Internet of Things

Research And Markets Finds Connected Home Market Growing

Research and Markets announced on Wednesday (Sept. 21) the addition of a new research report looking at the connected home market and the cyber risks it could face.

According to a press release, the company said the report “Connected Home Market and Implications of Cyber Risks” looks at the ecosystem of the connected homes market, which it said has expanded “quite rapidly over the last five years.” Today, it encompasses a host of technology players and service providers that covers everything from home automation to communications technology, integrated service providers, utilities and more. The study, which it said is based on a survey of more than 1,200 respondents in the U.S. and Canada, found the adoption of smart home technologies is “significant, growing and challenging.”

The report, said the company, “identifies key differences in the attitudes and behaviors of connected home solution adopters, potential adopters and non-adopters. The study provides an understanding of the types of smart technologies, devices and cybersecurity measures that are being used in North American homes.”

The connected home has been bandied about for years, but in the last few years, it’s become more of a reality. One of the major drivers of these connected homes and the technology is consumers’ need to feel safe and secure in their abode. A recent NPD Group report found four out of every 10 consumers with interest in building a “smarter home” list security or safety as their primary reason for wanting to do so. The study surveyed 5,600 U.S. consumers in April who were age 18 or over. These findings are played out in actual sales figures as well, as network-connected cameras amounted to 61 percent of all interconnected home sales between June 2015 and June 2016. Of the 10 percent of U.S. homes currently considered “smart,” monitors or camera devices were the most common point of entry into the market, according to the report.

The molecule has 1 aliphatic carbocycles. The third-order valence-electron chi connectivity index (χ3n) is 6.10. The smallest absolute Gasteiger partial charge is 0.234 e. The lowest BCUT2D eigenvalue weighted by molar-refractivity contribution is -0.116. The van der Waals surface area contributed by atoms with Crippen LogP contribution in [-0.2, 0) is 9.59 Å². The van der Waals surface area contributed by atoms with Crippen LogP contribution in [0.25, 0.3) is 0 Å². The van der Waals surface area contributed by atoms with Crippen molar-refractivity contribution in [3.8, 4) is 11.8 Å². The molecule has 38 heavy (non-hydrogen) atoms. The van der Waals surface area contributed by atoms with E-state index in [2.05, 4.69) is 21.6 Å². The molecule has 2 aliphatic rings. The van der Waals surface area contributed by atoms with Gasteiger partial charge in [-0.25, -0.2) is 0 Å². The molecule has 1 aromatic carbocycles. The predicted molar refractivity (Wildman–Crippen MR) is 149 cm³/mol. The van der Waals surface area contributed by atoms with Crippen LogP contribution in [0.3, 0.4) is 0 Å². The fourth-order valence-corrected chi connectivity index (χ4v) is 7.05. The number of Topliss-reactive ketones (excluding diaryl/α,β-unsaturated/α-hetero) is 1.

New PYMNTS Report: Preventing Financial Crimes Playbook – July 2020 

Call it the great tug-of-war. Fraudsters are teaming up to form elaborate rings that work in sync to launch account takeovers. Chris Tremont, EVP at Radius Bank, tells PYMNTS that financial institutions (FIs) can beat such highly organized fraudsters at their own game. In the July 2020 Preventing Financial Crimes Playbook, Tremont lays out how.

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